Workers’ compensation costs per claim in Massachusetts grew rapidly in the two most recent years, according to a new study by the Workers Compensation Research Institute (WCRI). The major factor driving these costs higher was rising medical costs per claim.
The study by the Cambridge, Mass.-based WCRI found that workers’ compensation costs per claim grew an average of 10 percent per year from 2000 to 2002, showing acceleration over the three earlier years in the study period when the growth rate averaged 5.5 percent per year.
The major cost drivers of growth in the most recent year were continuing double-digit growth in medical costs per claim and very rapid growth in benefit delivery expenses per claim.
Growth in indemnity payments – wage replacement payments for lost-time injuries – per claim with more than seven days of lost time appeared to have moderated in the latest year (5 percent), after double-digit growth in the prior year. The moderation reflects little change in the most recent year in the duration of time away from the workplace resulting from temporary disabilities, the study said. Wage growth in the state also slowed (3 percent in 2002 compared to 8 percent in 2001).
The very rapid growth in benefit delivery expenses per claim – costs associated with managing claims – was driven by a rapid rise in medical cost containment expenses per claim and increases in litigation expenses per claim in the latest year.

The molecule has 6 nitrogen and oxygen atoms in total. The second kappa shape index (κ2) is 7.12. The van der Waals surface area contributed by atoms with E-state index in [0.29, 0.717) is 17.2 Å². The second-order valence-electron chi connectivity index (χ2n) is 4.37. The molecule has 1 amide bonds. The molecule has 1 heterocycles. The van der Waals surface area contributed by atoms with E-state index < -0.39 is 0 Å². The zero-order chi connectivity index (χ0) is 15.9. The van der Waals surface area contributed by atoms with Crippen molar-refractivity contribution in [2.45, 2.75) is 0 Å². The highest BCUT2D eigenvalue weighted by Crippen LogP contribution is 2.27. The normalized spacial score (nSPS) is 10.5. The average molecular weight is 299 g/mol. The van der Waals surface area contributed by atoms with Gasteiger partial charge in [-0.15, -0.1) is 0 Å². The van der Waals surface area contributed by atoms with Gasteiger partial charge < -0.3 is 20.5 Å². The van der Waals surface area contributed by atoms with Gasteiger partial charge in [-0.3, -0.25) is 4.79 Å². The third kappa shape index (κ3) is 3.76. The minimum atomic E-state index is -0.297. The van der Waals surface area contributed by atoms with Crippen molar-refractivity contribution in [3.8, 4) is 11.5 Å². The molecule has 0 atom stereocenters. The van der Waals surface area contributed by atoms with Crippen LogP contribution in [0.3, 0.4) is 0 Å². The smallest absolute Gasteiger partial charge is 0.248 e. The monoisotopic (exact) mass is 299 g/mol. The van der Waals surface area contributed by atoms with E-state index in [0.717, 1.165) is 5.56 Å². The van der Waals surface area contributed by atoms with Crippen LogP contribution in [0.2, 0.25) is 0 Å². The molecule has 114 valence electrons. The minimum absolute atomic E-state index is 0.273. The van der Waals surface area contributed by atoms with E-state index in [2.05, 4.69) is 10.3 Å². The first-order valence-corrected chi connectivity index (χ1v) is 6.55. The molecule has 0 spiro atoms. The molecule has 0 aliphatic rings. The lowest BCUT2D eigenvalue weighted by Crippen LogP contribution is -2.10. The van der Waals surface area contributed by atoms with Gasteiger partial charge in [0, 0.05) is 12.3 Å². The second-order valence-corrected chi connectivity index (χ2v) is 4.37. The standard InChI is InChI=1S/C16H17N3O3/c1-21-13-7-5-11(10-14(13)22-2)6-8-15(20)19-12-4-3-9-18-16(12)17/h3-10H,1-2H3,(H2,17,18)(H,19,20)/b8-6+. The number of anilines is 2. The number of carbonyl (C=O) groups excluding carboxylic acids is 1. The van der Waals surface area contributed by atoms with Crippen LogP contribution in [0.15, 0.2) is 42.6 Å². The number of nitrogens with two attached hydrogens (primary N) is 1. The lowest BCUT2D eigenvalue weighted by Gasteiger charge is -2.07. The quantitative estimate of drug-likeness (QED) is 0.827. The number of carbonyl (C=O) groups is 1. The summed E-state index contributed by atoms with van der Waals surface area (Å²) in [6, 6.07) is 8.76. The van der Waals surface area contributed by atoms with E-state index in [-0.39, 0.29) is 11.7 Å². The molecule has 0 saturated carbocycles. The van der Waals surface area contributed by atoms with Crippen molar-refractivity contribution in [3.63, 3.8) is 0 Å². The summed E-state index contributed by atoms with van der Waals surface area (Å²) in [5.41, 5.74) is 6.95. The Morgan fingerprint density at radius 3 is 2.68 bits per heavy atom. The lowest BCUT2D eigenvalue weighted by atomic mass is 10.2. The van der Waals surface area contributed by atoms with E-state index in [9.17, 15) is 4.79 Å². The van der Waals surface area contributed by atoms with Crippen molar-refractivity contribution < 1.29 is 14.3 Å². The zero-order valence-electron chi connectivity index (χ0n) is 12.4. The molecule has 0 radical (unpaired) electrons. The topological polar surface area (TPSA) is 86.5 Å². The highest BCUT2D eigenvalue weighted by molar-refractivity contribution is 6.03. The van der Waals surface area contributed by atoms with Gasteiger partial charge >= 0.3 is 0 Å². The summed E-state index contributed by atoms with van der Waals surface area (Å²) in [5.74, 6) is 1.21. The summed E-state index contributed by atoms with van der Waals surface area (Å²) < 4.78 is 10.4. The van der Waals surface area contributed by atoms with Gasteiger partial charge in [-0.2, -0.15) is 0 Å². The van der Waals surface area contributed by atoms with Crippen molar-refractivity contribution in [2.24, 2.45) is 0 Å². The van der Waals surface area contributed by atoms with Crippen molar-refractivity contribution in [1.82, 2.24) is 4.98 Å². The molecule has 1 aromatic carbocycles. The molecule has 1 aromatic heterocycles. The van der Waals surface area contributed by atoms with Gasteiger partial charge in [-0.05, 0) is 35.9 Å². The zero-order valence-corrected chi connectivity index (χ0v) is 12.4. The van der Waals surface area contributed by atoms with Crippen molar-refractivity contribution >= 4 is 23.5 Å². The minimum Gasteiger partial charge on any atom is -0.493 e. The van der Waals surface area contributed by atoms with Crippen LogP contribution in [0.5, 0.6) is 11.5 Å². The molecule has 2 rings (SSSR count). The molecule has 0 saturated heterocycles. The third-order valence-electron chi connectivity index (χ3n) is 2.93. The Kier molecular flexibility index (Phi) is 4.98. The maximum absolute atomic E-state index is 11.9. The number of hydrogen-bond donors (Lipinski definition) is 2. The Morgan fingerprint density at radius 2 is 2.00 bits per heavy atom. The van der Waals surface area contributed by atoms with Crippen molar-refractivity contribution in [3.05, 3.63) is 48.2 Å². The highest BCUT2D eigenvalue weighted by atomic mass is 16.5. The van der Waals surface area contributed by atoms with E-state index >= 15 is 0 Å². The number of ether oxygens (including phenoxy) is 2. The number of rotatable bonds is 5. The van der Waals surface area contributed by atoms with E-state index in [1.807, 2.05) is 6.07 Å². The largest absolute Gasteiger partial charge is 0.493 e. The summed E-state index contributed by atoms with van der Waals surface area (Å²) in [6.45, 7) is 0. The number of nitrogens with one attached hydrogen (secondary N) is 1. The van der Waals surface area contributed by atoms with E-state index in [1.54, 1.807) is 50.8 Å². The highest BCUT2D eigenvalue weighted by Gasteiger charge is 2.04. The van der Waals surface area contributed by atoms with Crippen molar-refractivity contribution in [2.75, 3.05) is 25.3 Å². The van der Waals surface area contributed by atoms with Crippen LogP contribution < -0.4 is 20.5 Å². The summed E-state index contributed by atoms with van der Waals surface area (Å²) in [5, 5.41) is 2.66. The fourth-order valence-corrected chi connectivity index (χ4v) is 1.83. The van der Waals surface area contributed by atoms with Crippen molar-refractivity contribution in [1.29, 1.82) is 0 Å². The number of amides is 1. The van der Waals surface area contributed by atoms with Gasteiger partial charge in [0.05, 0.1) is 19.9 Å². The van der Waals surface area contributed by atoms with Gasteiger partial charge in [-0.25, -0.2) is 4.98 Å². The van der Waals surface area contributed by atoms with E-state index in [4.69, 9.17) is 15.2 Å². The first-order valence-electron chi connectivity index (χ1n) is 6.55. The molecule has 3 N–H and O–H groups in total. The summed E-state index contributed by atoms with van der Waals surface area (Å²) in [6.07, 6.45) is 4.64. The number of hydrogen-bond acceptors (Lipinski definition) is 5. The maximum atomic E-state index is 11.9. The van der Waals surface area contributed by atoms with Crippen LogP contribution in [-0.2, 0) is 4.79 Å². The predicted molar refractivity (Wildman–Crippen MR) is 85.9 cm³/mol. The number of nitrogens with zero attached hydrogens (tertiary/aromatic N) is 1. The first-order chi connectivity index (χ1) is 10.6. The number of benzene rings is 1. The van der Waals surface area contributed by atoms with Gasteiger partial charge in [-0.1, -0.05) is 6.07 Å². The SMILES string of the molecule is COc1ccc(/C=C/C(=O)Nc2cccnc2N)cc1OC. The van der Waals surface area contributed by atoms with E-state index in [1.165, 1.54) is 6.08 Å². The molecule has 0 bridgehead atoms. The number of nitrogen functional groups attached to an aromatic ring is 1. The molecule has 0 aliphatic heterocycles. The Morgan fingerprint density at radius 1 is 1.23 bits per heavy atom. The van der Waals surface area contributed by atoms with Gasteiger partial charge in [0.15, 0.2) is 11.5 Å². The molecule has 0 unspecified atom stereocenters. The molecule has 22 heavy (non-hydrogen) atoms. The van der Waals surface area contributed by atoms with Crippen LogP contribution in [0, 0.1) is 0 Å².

The study, CompScope Benchmarks for Massachusetts, 5th Edition, provides a meaningful comparison of the workers’ compensation systems in 12 large states on key performance measures such as benefit payments and costs per claim, timeliness of payments, and defense attorney involvement by analyzing a similar group of claims and adjusting for injury mix, wage levels and injury types.
The 12 study states are California, Connecticut, Florida, Illinois, Indiana, Louisiana, Massachusetts, North Carolina, Pennsylvania, Tennessee, Texas and Wisconsin. These states represent more than 50 percent of the nation’s workers’ compensation benefit payments.
The study also reported that average costs per claim in Massachusetts were typical compared with other study states, reflecting the offsetting effects of medical payments per claim that were the lowest among the 12 study states and the fact that Massachusetts had the highest percentage of claims with more than seven days of lost time.
“The continued increase in Massachusetts workers’ compensation costs per claim bears watching, especially medical costs,” said Dr. Richard Victor, executive director of WCRI.
The study reported that for claims with lost-time injuries of more than seven days, costs per claim in Massachusetts ($25,228) were 32 percent below the median of the study states for claims with 36 months of experience. The average indemnity payment per claim was 14 percent lower than the study median, while the average medical payment per claim was the lowest of the states studied – 53 percent lower than the median of the states studied.
Other WCRI studies found that the lower medical payments per claim in Massachusetts resulted from both lower medical prices and lower utilization of medical services.
The study also found that 55 percent of injured workers in Massachusetts were sent their first indemnity payment within 21 days of injury, the highest percentage of the 12 study states.
The proportion of workers who received their first indemnity payment within 14 days once the payor received notice was highest in Massachusetts at 59 percent, 15 percentage points higher than the 12-state median.
For more information, visit WCRI’s web site at www.wcrinet.org.
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